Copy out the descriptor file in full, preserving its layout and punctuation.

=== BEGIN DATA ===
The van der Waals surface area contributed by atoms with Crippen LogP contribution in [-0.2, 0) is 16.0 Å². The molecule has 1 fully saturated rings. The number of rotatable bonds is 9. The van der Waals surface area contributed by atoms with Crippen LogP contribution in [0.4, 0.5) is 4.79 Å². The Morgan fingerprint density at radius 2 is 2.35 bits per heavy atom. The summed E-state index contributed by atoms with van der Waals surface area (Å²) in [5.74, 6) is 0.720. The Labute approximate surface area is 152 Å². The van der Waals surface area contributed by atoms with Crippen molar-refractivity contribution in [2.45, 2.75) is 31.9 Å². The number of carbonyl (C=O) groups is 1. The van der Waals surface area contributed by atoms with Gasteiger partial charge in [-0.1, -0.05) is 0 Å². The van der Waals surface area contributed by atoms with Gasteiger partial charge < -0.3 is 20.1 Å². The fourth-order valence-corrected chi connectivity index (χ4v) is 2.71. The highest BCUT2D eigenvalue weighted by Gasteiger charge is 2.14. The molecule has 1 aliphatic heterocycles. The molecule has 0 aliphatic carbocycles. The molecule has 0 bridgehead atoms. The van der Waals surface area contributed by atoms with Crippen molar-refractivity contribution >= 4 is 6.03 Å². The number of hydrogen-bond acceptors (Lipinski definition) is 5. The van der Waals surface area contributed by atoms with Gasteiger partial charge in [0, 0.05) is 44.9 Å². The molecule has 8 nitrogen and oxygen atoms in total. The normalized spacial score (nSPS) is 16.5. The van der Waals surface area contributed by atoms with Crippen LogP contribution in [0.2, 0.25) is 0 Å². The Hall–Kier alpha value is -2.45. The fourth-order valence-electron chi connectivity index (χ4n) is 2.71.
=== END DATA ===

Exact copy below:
The van der Waals surface area contributed by atoms with Crippen LogP contribution in [-0.2, 0) is 16.0 Å². The molecule has 1 fully saturated rings. The number of rotatable bonds is 9. The van der Waals surface area contributed by atoms with Crippen LogP contribution in [0.4, 0.5) is 4.79 Å². The Morgan fingerprint density at radius 2 is 2.35 bits per heavy atom. The summed E-state index contributed by atoms with van der Waals surface area (Å²) in [5.74, 6) is 0.720. The Labute approximate surface area is 152 Å². The van der Waals surface area contributed by atoms with Crippen molar-refractivity contribution in [2.45, 2.75) is 31.9 Å². The number of carbonyl (C=O) groups is 1. The van der Waals surface area contributed by atoms with Gasteiger partial charge in [-0.1, -0.05) is 0 Å². The van der Waals surface area contributed by atoms with Gasteiger partial charge < -0.3 is 20.1 Å². The fourth-order valence-corrected chi connectivity index (χ4v) is 2.71. The highest BCUT2D eigenvalue weighted by Gasteiger charge is 2.14. The molecule has 1 aliphatic heterocycles. The molecule has 0 aliphatic carbocycles. The molecule has 0 bridgehead atoms. The van der Waals surface area contributed by atoms with Crippen molar-refractivity contribution >= 4 is 6.03 Å². The number of hydrogen-bond acceptors (Lipinski definition) is 5. The van der Waals surface area contributed by atoms with Gasteiger partial charge in [0, 0.05) is 44.9 Å². The molecule has 8 nitrogen and oxygen atoms in total. The normalized spacial score (nSPS) is 16.5. The van der Waals surface area contributed by atoms with Crippen LogP contribution in [0.2, 0.25) is 0 Å². The Hall–Kier alpha value is -2.45. The fourth-order valence-electron chi connectivity index (χ4n) is 2.71.